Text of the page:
Plaintiffs also argue that the change in location, itself, is irreparable harm. Although plaintiffs have made much of the twenty block distance between Morrisania and Lincoln, a one mile difference in travel simply does not rise to the level of harm necessary to sustain a preliminary injunction, particularly a mandatory one. *fn11" See id. This is especially so in light of the ambulette service that Morrisania is willing to provide to any of CERC's former clients who want it.

 Finally, plaintiffs suggest that the mere allegation of a civil rights violation is sufficient, on its own, to establish irreparable injury. It is true that there is a presumption of irreparable injury that flows from a violation of constitutional rights and the mere allegation of such a violation will trigger a finding of irreparable harm. Jolly, 76 F.3d 468, 1996 U.S. App. LEXIS 1757, *42, 1996 WL 49162, at *13; citing Covino v. Patrissi, 967 F.2d 73, 77 (2d Cir. 1992); and Mitchell v. Cuomo, 748 F.2d 804, 806 (2d Cir. 1984). However, this rule is limited to constitutional rights; that is, that the possibility alone of a deprivation of rights is sufficient to constitute irreparable harm due to the fundamental nature of the right involved. See Jolly, 1996 U.S. App. LEXIS 1757, *42, 1996 WL 49162, at *13 (eighth amendment); Covino, 967 F.2d at 77 (fourth amendment); Mitchell, 748 F.2d at 806 (eighth amendment); Ambrose v. Malcolm, 414 F. Supp. 485, 493 (S.D.N.Y. 1976) (eighth amendment); and Wright & Miller, Federal Practice and Procedure, Sec. 2948 at 440 ("When an alleged deprivation of a constitutional right is involved, most courts hold that no further showing of irreparable injury is necessary") (emphasis added).

 Here, plaintiffs' claims are statutory, not constitutional. Although this distinction may seem academic, no case law has been found to support the idea that merely alleging violations of the ADA and Rehab Act, without more, establishes irreparable injury. To the contrary, injunctive relief has been denied in this Circuit because irreparable injury was absent in claims arising under the ADA. See, e.g., Pazer, 849 F. Supp. at 287 (plaintiff suing pursuant to the ADA made no showing of irreparable injury sufficient to entitle him to mandatory injunctive relief). Accordingly, we find that plaintiffs have not made a strong showing of irreparable harm or, indeed, even a sufficient showing.

 D. Substantial Likelihood of Success on the Merits *fn12"


1. Rehab Act Claim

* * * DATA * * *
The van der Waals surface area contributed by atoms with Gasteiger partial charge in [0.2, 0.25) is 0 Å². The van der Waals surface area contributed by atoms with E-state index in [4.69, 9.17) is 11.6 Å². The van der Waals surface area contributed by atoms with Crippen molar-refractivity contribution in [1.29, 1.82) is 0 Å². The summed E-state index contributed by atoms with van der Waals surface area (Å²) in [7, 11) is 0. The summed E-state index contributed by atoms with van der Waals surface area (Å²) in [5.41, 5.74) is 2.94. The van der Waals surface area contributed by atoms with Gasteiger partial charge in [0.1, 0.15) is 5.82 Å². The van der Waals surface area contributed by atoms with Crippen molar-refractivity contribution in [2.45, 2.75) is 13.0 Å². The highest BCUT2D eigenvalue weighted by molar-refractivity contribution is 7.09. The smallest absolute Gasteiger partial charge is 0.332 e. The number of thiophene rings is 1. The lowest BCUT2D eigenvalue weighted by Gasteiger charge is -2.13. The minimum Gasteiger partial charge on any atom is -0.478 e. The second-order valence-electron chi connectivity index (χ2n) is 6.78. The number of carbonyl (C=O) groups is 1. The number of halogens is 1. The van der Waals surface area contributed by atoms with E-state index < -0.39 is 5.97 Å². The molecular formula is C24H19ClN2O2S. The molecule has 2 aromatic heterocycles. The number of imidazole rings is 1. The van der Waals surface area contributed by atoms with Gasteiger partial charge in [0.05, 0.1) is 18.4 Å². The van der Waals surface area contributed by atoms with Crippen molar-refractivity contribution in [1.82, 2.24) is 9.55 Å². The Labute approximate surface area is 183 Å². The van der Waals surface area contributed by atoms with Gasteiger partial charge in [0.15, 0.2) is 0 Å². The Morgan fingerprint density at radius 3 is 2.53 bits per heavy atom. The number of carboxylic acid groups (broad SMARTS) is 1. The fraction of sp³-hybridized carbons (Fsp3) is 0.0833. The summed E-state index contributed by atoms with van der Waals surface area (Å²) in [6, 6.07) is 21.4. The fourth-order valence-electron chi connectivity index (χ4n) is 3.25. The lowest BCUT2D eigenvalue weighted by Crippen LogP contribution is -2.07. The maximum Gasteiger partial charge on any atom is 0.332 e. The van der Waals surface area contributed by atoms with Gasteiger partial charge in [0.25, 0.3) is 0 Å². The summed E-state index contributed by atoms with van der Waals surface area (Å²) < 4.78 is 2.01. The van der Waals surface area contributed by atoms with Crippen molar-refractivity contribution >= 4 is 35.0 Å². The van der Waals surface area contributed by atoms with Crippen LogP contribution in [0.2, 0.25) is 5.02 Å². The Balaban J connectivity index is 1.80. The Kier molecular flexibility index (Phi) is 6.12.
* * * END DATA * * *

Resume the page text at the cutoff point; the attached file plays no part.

The Rehabilitation Act provides that "no otherwise qualified individual with a disability . . . shall, solely by reason of her or his disability, be excluded from the participation in, or be denied the benefits of, or be subjected to discrimination under any program or activity receiving Federal financial assistance . . . ." 29 U.S.C. 794. This includes instrumentalities of local governments. Id. at 794(1)(A).

 To prevail on a Rehab Act claim, plaintiffs must establish that: (1) they are "handicapped persons" under the Act; (2) they are "otherwise qualified" for the benefit that has been denied; (3) they are being denied benefits solely by reason of their disabilities; and (4) the entity denying plaintiffs benefits receives federal financial assistance. Flight v. Gloeckler, et al., 68 F.3d 61, 63, (2d Cir. 1995) (citations omitted); Rothschild v. Grottenthaler, 907 F.2d 286, 289-90 (2d Cir. 1990); Civic Assoc. of the Deaf v. Giuliani, et al., 915 F. Supp. 622, 1996 U.S. Dist. LEXIS 1498, at *47-48 (S.D.N.Y. February 9, 1996).

 In Alexander v. Choate, the Supreme Court defined the limits of the Rehab Act. 469 U.S. 287 (1985). Plaintiffs, who were disabled within the meaning of the Act, brought a class action to challenge Tennessee's across-the-board reduction in the number of annual days of in-patient hospital care covered by Medicaid. Plaintiffs claimed that this reduction discriminated against the disabled, since the cut in health care services would affect them disproportionately. The Supreme Court reversed the United States Court of Appeals for the Sixth Circuit, which had held that the plaintiffs had a cognizable claim under the Rehab Act. The Court emphasized that the Rehab Act protects handicapped persons' rights to "meaningful and equal access" to health care benefits and then explicitly stated that "the State is not required to assure the handicapped 'adequate health care' by providing them with more coverage than the non-handicapped." Id. at 306; 309.

 It is therefore clear that the Rehab Act "mandates only that services provided non-handicapped individuals not be denied [to a disabled person] because he is handicapped," Flight, 68 F.3d at 63-64 (affirming dismissal of plaintiff's Rehab Act claim because the benefit plaintiff alleged he had been denied was only available to handicapped individuals); citing P.C. v. McLaughlin, 913 F.2d 1033, 1041 (2d Cir. 1990). CERC's specialized services were not available to the non-disabled at all: they were specifically and exclusively created for the benefit of the developmentally disabled. Plaintiffs have identified no CERC-related service or benefit available to the non-disabled that is being denied to them. Nor have they identified any general health service that is being provided to the non-disabled that is being denied to them. Thus it is extremely unlikely that plaintiffs could prevail on their Rehab Act claim even if HHC had terminated, rather than merely relocated, CERC's services. Furthermore, plaintiffs have not shown that they were denied benefits "solely by reason of [their disabilities]" within the meaning of section 504. Two other programs (not for the disabled) were terminated as well. Yet it was the CERC program that was salvaged, albeit in another location and form. Accordingly, plaintiffs have not shown a substantial likelihood of success on their Rehab Act claim.